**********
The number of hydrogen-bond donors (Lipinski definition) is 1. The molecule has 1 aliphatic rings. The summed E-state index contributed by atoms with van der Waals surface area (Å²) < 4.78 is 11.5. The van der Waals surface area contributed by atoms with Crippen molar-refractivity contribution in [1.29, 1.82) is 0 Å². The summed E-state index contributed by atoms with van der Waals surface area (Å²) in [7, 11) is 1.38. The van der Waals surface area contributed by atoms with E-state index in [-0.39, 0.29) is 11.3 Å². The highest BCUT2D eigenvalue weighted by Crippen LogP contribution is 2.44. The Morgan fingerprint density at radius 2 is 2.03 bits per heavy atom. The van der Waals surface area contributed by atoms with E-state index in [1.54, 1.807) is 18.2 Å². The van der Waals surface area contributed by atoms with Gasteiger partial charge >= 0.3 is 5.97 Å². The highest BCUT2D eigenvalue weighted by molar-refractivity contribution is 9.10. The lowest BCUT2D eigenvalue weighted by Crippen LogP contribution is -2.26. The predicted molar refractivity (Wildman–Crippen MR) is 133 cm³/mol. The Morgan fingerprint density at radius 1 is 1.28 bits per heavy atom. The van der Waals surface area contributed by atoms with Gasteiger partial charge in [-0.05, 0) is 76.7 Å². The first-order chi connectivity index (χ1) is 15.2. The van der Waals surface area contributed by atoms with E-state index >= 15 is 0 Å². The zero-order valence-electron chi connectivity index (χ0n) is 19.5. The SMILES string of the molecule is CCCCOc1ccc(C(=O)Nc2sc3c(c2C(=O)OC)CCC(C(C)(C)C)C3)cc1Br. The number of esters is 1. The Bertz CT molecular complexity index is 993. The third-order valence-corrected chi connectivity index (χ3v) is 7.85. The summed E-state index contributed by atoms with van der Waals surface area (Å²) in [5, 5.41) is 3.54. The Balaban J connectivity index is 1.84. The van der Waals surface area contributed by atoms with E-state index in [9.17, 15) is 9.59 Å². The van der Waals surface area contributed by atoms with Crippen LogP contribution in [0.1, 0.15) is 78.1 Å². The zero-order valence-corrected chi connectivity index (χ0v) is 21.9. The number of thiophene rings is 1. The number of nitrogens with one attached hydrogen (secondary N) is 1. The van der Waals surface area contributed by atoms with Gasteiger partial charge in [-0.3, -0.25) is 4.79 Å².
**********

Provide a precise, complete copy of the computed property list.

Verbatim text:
The number of hydrogen-bond donors (Lipinski definition) is 1. The molecule has 1 aliphatic rings. The summed E-state index contributed by atoms with van der Waals surface area (Å²) < 4.78 is 11.5. The van der Waals surface area contributed by atoms with Crippen molar-refractivity contribution in [1.29, 1.82) is 0 Å². The summed E-state index contributed by atoms with van der Waals surface area (Å²) in [7, 11) is 1.38. The van der Waals surface area contributed by atoms with E-state index in [-0.39, 0.29) is 11.3 Å². The highest BCUT2D eigenvalue weighted by Crippen LogP contribution is 2.44. The Morgan fingerprint density at radius 2 is 2.03 bits per heavy atom. The van der Waals surface area contributed by atoms with E-state index in [1.54, 1.807) is 18.2 Å². The van der Waals surface area contributed by atoms with Gasteiger partial charge >= 0.3 is 5.97 Å². The highest BCUT2D eigenvalue weighted by molar-refractivity contribution is 9.10. The lowest BCUT2D eigenvalue weighted by Crippen LogP contribution is -2.26. The predicted molar refractivity (Wildman–Crippen MR) is 133 cm³/mol. The Morgan fingerprint density at radius 1 is 1.28 bits per heavy atom. The van der Waals surface area contributed by atoms with Gasteiger partial charge in [-0.05, 0) is 76.7 Å². The first-order chi connectivity index (χ1) is 15.2. The van der Waals surface area contributed by atoms with E-state index >= 15 is 0 Å². The zero-order valence-electron chi connectivity index (χ0n) is 19.5. The SMILES string of the molecule is CCCCOc1ccc(C(=O)Nc2sc3c(c2C(=O)OC)CCC(C(C)(C)C)C3)cc1Br. The number of esters is 1. The Bertz CT molecular complexity index is 993. The third-order valence-corrected chi connectivity index (χ3v) is 7.85. The summed E-state index contributed by atoms with van der Waals surface area (Å²) in [5, 5.41) is 3.54. The Balaban J connectivity index is 1.84. The van der Waals surface area contributed by atoms with E-state index in [9.17, 15) is 9.59 Å². The van der Waals surface area contributed by atoms with Crippen LogP contribution in [0.1, 0.15) is 78.1 Å². The zero-order valence-corrected chi connectivity index (χ0v) is 21.9. The number of thiophene rings is 1. The number of nitrogens with one attached hydrogen (secondary N) is 1. The van der Waals surface area contributed by atoms with Gasteiger partial charge in [-0.3, -0.25) is 4.79 Å².